Although often accused of being too cerebral, classical music can also be fun and playful, as evidenced by Mozart’s comic opera The Marriage of Figaro and Bach’s bestselling box set of prank calls. Get tickled by piccolos with this GrouponLive deal to see Masterworks 8: McGegan Returns, presented by conductor Nicholas McGegan and the Columbus Symphony Orchestra, at the Southern Theatre. For $23, you get one ticket for orchestra level seating (up to a $78.80 value online, including all Ticketmaster fees). Choose between the following performances:
- Saturday, March 3, at 8 p.m.
- Sunday, March 4, at 3 p.m.<p>
Making his triumphant return to the Columbus Symphony Orchestra, renowned Baroque conductor and 18th-century authority Nicholas McGegan casts spells of euphoria over onlookers with his award-winning sonic recipes. On March 3 and 4, CSO soloists band together under his baton to majestically weave Bach’s Sinfonia Concertante in C Major for Flute, Oboe, Violin, and Cello, sprinkling the Southern Theatre’s jeweled arches with cheerful, romantic notes. The evening continues with the regal trumpet crescendoes of Chaconne from Mozart’s seminal opera Idomeneo, before concluding with Haydn’s Symphony no. 103 in E-flat Major, nicknamed “The Drumroll” due to the stunning conclusion in which a timpani wins a beauty pageant. WOSU’s Christopher Purdy shares his classical-music expertise with hungry minds in a preconcert talk that begins one hour prior to each performance. Afterwards, each patron heads to one of the Southern Theatre’s 925 plush seats. The oldest surviving theater in central Ohio, the Southern has endured since 1896 due to loving restoration and insulating layers of vitamin C.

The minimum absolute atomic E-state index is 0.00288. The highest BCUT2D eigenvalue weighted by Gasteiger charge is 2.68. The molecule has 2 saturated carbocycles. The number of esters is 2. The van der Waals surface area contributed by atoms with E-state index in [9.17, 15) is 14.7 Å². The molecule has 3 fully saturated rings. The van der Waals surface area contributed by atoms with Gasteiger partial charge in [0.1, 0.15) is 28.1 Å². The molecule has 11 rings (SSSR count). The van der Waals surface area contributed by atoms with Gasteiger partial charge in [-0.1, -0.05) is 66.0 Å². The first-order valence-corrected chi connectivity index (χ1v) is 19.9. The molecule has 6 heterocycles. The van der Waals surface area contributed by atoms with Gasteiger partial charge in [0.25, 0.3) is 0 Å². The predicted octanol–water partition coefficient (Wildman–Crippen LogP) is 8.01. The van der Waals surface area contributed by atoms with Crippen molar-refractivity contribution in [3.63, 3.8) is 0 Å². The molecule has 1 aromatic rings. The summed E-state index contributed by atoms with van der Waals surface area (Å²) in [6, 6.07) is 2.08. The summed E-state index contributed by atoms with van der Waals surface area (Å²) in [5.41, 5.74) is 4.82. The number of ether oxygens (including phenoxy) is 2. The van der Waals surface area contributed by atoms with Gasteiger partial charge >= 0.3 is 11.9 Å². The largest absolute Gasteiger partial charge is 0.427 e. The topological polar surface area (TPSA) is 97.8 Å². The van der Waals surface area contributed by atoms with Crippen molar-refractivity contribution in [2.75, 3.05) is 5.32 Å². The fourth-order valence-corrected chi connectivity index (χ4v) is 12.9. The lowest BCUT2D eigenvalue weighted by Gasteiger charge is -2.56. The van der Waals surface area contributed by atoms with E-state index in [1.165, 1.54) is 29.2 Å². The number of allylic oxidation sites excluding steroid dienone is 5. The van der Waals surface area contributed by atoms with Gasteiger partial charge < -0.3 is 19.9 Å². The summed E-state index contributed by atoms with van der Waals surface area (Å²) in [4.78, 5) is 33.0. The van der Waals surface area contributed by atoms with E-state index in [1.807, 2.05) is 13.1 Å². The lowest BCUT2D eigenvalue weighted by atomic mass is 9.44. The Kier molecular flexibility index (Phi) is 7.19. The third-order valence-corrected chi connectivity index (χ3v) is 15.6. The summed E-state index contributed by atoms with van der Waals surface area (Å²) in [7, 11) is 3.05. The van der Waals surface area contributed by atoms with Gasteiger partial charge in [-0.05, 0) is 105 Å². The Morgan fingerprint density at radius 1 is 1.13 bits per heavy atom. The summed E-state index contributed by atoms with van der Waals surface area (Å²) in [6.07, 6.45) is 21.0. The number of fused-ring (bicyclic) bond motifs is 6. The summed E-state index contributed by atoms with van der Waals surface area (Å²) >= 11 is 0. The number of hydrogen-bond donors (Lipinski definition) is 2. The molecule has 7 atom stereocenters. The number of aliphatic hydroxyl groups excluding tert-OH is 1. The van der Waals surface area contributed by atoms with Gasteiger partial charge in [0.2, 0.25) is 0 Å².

The oldest surviving theater in central Ohio, the fin de siècle elegance of the Southern Theatre's jewel-box auditorium transports audiences back to the days of vaudeville antics and silver-screen spectacle. Built in 1896 to state-of-the-art standards, the theater's bandshellesque proscenium bucked architectural norms to funnel sound into the seats. Its 204 light bulbs required that the theater generate its own electricity for years, until scientists figured out that nobody needed to worry about that stuff.